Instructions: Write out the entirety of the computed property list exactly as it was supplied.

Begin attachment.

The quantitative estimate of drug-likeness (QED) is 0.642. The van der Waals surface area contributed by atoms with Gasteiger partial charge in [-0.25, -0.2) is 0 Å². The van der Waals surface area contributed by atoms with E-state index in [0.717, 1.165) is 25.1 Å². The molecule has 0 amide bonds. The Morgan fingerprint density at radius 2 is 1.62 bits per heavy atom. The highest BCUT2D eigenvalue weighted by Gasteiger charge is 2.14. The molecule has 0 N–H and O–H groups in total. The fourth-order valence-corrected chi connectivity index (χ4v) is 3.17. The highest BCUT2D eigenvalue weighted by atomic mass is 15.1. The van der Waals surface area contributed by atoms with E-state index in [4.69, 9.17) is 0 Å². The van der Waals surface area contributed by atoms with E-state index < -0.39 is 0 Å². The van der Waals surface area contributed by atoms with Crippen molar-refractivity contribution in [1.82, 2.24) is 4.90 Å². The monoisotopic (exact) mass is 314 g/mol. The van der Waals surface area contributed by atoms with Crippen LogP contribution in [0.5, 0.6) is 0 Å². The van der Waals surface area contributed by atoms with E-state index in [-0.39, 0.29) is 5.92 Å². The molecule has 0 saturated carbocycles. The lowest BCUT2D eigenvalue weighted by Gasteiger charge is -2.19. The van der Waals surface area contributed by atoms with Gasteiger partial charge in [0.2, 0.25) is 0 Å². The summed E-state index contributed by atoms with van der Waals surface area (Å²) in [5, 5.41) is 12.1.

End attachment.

The quantitative estimate of drug-likeness (QED) is 0.642. The van der Waals surface area contributed by atoms with Gasteiger partial charge in [-0.25, -0.2) is 0 Å². The van der Waals surface area contributed by atoms with E-state index in [0.717, 1.165) is 25.1 Å². The molecule has 0 amide bonds. The Morgan fingerprint density at radius 2 is 1.62 bits per heavy atom. The highest BCUT2D eigenvalue weighted by Gasteiger charge is 2.14. The molecule has 0 N–H and O–H groups in total. The fourth-order valence-corrected chi connectivity index (χ4v) is 3.17. The highest BCUT2D eigenvalue weighted by atomic mass is 15.1. The van der Waals surface area contributed by atoms with E-state index in [4.69, 9.17) is 0 Å². The van der Waals surface area contributed by atoms with E-state index < -0.39 is 0 Å². The van der Waals surface area contributed by atoms with Crippen molar-refractivity contribution in [1.82, 2.24) is 4.90 Å². The monoisotopic (exact) mass is 314 g/mol. The van der Waals surface area contributed by atoms with Crippen LogP contribution in [0.5, 0.6) is 0 Å². The van der Waals surface area contributed by atoms with E-state index in [-0.39, 0.29) is 5.92 Å². The molecule has 0 saturated carbocycles. The lowest BCUT2D eigenvalue weighted by Gasteiger charge is -2.19. The van der Waals surface area contributed by atoms with Gasteiger partial charge in [0.2, 0.25) is 0 Å². The summed E-state index contributed by atoms with van der Waals surface area (Å²) in [5, 5.41) is 12.1.